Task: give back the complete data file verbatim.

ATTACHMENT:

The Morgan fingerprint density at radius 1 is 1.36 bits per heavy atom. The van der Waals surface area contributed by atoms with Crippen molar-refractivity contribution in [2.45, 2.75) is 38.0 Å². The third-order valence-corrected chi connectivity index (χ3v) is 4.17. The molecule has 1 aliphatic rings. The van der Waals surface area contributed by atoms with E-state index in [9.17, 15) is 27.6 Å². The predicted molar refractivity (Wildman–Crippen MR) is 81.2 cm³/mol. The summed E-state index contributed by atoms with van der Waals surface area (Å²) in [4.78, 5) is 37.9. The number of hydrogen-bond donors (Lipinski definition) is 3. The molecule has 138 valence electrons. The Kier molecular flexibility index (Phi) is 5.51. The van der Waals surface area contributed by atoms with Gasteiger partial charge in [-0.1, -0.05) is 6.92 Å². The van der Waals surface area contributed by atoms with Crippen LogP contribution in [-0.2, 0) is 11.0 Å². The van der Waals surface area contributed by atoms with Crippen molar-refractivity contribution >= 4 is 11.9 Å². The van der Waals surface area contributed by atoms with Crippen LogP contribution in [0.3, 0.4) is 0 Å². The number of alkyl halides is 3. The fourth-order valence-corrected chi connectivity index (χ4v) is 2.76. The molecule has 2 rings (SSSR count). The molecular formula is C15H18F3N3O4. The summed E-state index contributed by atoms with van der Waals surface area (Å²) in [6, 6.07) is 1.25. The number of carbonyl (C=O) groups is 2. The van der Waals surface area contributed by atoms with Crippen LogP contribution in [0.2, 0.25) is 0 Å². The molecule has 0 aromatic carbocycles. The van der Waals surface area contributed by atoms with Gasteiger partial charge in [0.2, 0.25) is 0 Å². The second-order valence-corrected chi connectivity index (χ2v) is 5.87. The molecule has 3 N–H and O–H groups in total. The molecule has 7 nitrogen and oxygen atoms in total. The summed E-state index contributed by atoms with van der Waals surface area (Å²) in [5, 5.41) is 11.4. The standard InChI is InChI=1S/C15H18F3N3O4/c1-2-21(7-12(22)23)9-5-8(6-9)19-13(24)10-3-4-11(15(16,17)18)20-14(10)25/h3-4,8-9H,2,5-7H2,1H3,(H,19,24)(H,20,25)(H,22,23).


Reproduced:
The Morgan fingerprint density at radius 1 is 1.36 bits per heavy atom. The van der Waals surface area contributed by atoms with Crippen molar-refractivity contribution in [2.45, 2.75) is 38.0 Å². The third-order valence-corrected chi connectivity index (χ3v) is 4.17. The molecule has 1 aliphatic rings. The van der Waals surface area contributed by atoms with E-state index in [9.17, 15) is 27.6 Å². The predicted molar refractivity (Wildman–Crippen MR) is 81.2 cm³/mol. The summed E-state index contributed by atoms with van der Waals surface area (Å²) in [4.78, 5) is 37.9. The number of hydrogen-bond donors (Lipinski definition) is 3. The molecule has 138 valence electrons. The Kier molecular flexibility index (Phi) is 5.51. The van der Waals surface area contributed by atoms with Gasteiger partial charge in [-0.1, -0.05) is 6.92 Å². The van der Waals surface area contributed by atoms with Crippen LogP contribution in [-0.2, 0) is 11.0 Å². The van der Waals surface area contributed by atoms with Crippen molar-refractivity contribution >= 4 is 11.9 Å². The van der Waals surface area contributed by atoms with Crippen LogP contribution in [0.3, 0.4) is 0 Å². The number of alkyl halides is 3. The fourth-order valence-corrected chi connectivity index (χ4v) is 2.76. The molecule has 2 rings (SSSR count). The molecular formula is C15H18F3N3O4. The summed E-state index contributed by atoms with van der Waals surface area (Å²) in [6, 6.07) is 1.25. The number of carbonyl (C=O) groups is 2. The van der Waals surface area contributed by atoms with Crippen LogP contribution in [0.2, 0.25) is 0 Å². The molecule has 0 aromatic carbocycles. The van der Waals surface area contributed by atoms with Gasteiger partial charge in [0.2, 0.25) is 0 Å². The second-order valence-corrected chi connectivity index (χ2v) is 5.87. The molecule has 3 N–H and O–H groups in total. The molecule has 7 nitrogen and oxygen atoms in total. The summed E-state index contributed by atoms with van der Waals surface area (Å²) in [5, 5.41) is 11.4. The standard InChI is InChI=1S/C15H18F3N3O4/c1-2-21(7-12(22)23)9-5-8(6-9)19-13(24)10-3-4-11(15(16,17)18)20-14(10)25/h3-4,8-9H,2,5-7H2,1H3,(H,19,24)(H,20,25)(H,22,23).